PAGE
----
Abner L. Bruce, who was the oldest son and second child in a family of one daughter and five sons, spent the first eighteen years of his life in Missouri on a farm, getting such education as the local schools could bestow. He then came to Indian Territory with his parents and when the original opening of Oklahoma lands was made his father took up a claim six miles east of Oklahoma City. That was their home for six years, but in April 1895, the family came to the Creek Nation and since then Abner L. Bruce has lived in and about Sapulpa. He remained at home with his parents until his marriage, and his education was found in the common schools of Missouri, and in a business college at Oklahoma City. For a year or so he was engaged in the real estate business in and around Shawnee, but for ten years was one of Creek County’s active and progressive farmers.

When the first state elections were held in Oklahoma in September 1907 he was elected county clerk of Creek county and held that office for three consecutive terms, seven years all told. On retiring from the office of county clerk, he was appointed to his present position. Thus Mr. Bruce has been identified with the county government ever since statehood. At the solicitation of his friends he became a candidate for state treasurer in 1914. He made an excellent showing in the primaries and his defeat was in no wise discreditable and was largely due to the fact that he is best known in the county where he has lived for so many years and has made little effort to court recognition over the state at large. It is with special satisfaction that Mr. Bruce can regard the fact that though a democrat, he succeeded in overcoming a strong republican majority each time he was elected to the county clerkship.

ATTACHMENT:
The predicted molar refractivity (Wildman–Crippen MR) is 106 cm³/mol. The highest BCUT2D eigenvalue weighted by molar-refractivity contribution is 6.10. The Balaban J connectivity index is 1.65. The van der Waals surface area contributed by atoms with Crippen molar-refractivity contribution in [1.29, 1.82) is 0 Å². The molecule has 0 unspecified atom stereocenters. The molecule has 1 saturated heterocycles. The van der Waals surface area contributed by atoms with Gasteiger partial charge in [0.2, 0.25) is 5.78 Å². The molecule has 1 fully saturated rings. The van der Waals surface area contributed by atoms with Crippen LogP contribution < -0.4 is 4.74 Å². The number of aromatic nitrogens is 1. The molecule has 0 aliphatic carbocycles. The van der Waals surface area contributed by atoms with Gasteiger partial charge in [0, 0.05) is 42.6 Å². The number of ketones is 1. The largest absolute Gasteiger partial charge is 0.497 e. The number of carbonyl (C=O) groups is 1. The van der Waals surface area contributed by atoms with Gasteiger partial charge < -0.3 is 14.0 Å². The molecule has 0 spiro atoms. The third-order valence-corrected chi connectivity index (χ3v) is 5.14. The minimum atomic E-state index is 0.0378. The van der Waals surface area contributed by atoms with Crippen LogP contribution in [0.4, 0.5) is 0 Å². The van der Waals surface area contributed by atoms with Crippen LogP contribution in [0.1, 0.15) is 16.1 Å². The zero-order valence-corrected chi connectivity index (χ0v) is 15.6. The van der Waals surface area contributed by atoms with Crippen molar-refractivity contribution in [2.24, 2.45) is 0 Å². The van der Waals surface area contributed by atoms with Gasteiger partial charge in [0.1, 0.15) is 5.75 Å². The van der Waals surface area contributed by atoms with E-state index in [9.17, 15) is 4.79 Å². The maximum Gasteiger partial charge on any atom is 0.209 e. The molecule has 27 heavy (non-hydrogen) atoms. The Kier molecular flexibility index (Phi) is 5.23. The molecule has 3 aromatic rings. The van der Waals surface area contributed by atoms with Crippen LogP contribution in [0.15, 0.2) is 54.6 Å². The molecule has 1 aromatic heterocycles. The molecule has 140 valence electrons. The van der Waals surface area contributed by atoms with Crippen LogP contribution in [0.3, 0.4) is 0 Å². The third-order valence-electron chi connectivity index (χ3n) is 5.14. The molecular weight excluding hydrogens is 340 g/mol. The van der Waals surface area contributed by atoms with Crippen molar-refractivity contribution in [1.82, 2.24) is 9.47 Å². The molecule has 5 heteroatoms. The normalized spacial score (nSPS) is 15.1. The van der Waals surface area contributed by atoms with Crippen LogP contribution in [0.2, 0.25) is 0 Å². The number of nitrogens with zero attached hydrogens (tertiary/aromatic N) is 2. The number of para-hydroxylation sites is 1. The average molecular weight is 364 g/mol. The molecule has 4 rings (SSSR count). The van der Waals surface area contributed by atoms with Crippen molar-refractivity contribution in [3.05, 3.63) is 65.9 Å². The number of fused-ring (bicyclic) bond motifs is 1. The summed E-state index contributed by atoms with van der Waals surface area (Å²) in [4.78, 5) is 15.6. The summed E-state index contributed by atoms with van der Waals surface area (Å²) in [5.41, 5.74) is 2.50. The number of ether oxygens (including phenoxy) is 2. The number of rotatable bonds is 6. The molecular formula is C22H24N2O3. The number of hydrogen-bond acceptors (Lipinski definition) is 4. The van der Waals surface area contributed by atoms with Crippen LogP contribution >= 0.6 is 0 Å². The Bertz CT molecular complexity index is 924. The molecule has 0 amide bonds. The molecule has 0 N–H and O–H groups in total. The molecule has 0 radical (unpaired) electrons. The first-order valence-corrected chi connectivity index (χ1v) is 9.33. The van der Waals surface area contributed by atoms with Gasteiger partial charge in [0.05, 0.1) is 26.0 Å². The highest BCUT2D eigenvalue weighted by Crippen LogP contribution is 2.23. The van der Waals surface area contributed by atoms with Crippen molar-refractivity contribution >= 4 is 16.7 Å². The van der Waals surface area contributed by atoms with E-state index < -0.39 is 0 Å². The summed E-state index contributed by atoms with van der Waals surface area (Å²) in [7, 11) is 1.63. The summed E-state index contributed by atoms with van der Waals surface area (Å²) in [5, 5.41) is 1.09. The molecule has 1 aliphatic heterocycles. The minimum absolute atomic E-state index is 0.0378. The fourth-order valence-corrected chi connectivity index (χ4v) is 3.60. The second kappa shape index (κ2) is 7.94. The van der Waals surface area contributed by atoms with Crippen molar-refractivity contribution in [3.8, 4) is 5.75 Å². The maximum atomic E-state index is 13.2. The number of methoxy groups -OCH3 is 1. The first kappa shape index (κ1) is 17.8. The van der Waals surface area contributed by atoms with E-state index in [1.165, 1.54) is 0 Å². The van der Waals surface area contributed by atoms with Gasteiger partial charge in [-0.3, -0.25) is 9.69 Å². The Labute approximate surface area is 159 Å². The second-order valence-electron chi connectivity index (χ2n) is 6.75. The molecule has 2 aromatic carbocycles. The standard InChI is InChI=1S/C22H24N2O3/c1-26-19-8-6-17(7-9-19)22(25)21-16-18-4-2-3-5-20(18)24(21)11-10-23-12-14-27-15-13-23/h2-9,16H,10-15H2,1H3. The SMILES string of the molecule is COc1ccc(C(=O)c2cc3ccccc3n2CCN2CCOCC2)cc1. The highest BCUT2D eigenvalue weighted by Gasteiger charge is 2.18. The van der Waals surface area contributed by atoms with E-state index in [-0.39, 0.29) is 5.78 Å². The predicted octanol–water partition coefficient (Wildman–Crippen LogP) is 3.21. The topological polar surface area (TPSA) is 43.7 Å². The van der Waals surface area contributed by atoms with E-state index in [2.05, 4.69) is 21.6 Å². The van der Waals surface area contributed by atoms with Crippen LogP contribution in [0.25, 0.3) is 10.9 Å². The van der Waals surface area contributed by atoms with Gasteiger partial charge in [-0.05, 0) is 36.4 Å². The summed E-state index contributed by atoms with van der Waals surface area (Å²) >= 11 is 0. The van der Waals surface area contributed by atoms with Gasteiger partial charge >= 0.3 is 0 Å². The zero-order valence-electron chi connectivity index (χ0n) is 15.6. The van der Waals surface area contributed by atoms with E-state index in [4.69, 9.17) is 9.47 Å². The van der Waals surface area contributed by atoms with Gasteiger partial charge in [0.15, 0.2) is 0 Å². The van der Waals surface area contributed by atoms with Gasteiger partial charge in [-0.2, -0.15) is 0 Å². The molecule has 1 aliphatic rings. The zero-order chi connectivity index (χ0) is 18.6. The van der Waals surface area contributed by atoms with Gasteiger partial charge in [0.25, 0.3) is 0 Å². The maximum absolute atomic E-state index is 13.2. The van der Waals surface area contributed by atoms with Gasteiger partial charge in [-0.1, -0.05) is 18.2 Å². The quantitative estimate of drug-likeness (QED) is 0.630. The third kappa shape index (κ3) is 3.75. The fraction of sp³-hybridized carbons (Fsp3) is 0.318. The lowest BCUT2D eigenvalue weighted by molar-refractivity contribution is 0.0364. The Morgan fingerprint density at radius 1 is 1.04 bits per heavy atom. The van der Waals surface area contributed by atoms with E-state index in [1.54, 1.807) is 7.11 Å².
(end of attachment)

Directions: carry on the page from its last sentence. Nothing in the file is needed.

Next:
He is a member of the Baptist Church and in Masonry has attained the thirty-second degree Scottish Rite, is also a member of the Mystic Shrine, and affiliates with the Benevolent and Protective Order of Elks.

On April 18, 1895, he married Miss Ella May Stow, who was born in Osage County, Kansas, June 27, 1876, a daughter of Richard Leonard and Jennie Rebecca (Butler) Stow. Her mother is now deceased and her father lives six miles east of Oklahoma City. Mr. and Mrs. Bruce have one son, Leo Frank, who is attending the Baptist University at Shawnee. (A Standard History of Oklahoma, by Joseph B. Thoburn, Volume 4, 1916)

John E. Bruin